Pullman Regional Hospital admitted 17 COVID-19 patients in August, which is the most in one month since October of last year.
Nearly all of its COVID-19 patients are unvaccinated.
The PRH Board of Commissioners on Wednesday discussed this and other issues related to COVID-19, including the number of the hospital’s own staff vaccinated and how staff have struggled with the demand for COVID-19 testing.
Chief Nursing Officer Jeannie Eylar informed the board that of those 17 COVID-19 patients in August, eight were transferred to Pullman from other hospitals in the region. COVID-19 patients stay at PRH an average of about 4.3 days.
Pullman received dozens of requests from regional hospitals — as many as 40-50 in one weekend — asking to transfer their patients to Pullman. Because of its own limited capacity, PRH refused most of them.
“We are trying to discern that very carefully and not put our own community at risk for not being able to meet their medical needs, but trying to be a good team player,” Eylar said.
Several weekends ago, PRH had to transfer one of its own patients to a hospital in Great Falls, Mont., because that was the closest facility that could take in a patient who needed dialysis.
The vast majority of Pullman’s COVID-19 patients have one thing in common.
“I would say 95 to 99 percent of our inpatients are unvaccinated,” she said.
Eylar said she is anticipating the number of patients to continue increasing this fall, especially with large public events on the calendar such as Washington State University football games.
“Even though I’m a very optimistic person, I don’t think we’re at the worst of this, yet,” he said.
The COVID-19 patients are trending younger. Less than 20 percent of patients in August were older than 65, Eylar said. In October, 85 percent of COVID-19 patients were older than 65.
“I have no doubt in my head from the science and from what we’re seeing that vaccination is the key to getting out of this pandemic,” she said. “And that the masks are also very helpful in not spreading it.”
Not all of the hospital’s own staff are vaccinated.
Bernadette Berney, chief human resource officer, said 79 percent of the 537 people on staff are vaccinated.
The hospital announced in August it is requiring its employees to receive a COVID-19 vaccine unless they get an exemption for medical or religious reasons by Oct. 18.
Of the 115 that remain unvaccinated, 23 were granted a religious exemption. Three were granted a medical exemption and the rest are still undecided.
Those with exemptions must wear medical masks, practice proper hand hygiene and maintain 6 feet of separation in the hospital’s break rooms. The exemptions last one year.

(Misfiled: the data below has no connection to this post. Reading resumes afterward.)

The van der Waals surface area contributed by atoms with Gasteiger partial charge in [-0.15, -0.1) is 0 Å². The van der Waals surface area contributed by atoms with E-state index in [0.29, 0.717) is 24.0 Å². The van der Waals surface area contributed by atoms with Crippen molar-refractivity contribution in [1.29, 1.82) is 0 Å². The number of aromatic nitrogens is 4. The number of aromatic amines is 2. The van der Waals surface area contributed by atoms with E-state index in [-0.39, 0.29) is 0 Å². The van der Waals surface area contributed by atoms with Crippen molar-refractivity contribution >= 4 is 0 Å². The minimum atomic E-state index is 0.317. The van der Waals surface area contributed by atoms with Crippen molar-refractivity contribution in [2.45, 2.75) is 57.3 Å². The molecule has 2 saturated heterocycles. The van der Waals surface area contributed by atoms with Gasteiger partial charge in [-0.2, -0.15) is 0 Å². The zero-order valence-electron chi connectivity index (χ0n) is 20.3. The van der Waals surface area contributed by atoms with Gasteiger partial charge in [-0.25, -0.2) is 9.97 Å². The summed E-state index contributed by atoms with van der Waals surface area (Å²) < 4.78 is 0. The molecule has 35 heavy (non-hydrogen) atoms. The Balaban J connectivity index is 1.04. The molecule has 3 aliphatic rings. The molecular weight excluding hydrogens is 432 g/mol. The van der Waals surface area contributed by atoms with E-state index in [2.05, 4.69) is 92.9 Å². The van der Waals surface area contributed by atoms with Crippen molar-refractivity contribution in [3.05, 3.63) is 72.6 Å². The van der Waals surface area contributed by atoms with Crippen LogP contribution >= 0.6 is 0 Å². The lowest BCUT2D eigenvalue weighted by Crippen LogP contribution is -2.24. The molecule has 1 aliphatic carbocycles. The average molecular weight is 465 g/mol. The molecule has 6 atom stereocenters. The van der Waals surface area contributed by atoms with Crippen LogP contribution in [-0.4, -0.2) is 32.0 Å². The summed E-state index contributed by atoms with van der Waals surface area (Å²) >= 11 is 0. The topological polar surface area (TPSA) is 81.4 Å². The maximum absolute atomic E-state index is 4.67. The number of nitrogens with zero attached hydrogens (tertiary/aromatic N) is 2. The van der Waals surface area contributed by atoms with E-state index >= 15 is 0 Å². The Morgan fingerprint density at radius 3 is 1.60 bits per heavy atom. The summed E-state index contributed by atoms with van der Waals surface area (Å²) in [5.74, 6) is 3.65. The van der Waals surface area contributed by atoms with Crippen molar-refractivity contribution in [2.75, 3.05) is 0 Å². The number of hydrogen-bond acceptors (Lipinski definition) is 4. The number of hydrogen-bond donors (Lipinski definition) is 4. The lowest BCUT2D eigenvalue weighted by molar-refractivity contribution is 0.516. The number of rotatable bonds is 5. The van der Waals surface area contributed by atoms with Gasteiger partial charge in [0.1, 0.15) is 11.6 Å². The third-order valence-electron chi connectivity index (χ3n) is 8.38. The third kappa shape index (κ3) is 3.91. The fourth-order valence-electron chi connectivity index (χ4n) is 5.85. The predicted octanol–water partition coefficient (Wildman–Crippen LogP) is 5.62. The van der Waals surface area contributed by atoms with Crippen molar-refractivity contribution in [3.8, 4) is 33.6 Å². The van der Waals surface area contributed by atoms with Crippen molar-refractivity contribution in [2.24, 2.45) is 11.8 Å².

Most of these staff members have face-to-face contact with patients, Berney said.
Since the hospital’s vaccine requirement, four employees have resigned, she said.
As health care professionals are dealing with an increase in patients, it is also working to better respond to an increased need in COVID-19 testing.
Pullman Regional Hospital spokeswoman Alison Weigley said leaders at the hospital, Washington State University, and Schweitzer Engineering Laboratories have met to discuss how to meet this demand.
The hospital last year had more staff to spare to administer tests during a time when elective surgeries and other services were put on hold after the pandemic started.
That is not the case this year, CEO Scott Adams said.
“We have fewer staff and we have a lot more patients, and not just COVID patients,” he said. “There’s multiple effects of the pandemic and one of them is people who delayed care, whether it’s surgical care or medical intervention, are now coming to their doctor and oftentimes they come to the hospital for other services. And so everybody’s busy. So our capacity to provide the same type of testing services we did a year ago is just not there.”
Last year, one of the only ways to manage the pandemic was through testing, he said. Now, vaccines are the best tool to curbing the pandemic and public health officials could have a helpful role in educating the public about the importance of vaccines.
“The best way to manage it is to get vaccinated,” Adams said.
Health agencies on Wednesday reported 28 new COVID-19 cases on the Palouse and no new deaths related to the virus.
There were 16 new confirmed or probable cases in Latah County. Those patients include one person between ages 13-17, six people between ages 18-29, two people in their 30s, three in their 40s, two in their 50s, one in their 60s and one in their 70s.
There have been 3,400 total confirmed cases, 221 probable cases and 18 deaths in Latah County since the beginning of the pandemic.
Whitman County reported 12 new cases Wednesday, pushing the county’s total since the start of the pandemic to 4,831.
Total hospitalizations remain unchanged at 146. The number of deaths also remains unchanged at 54.
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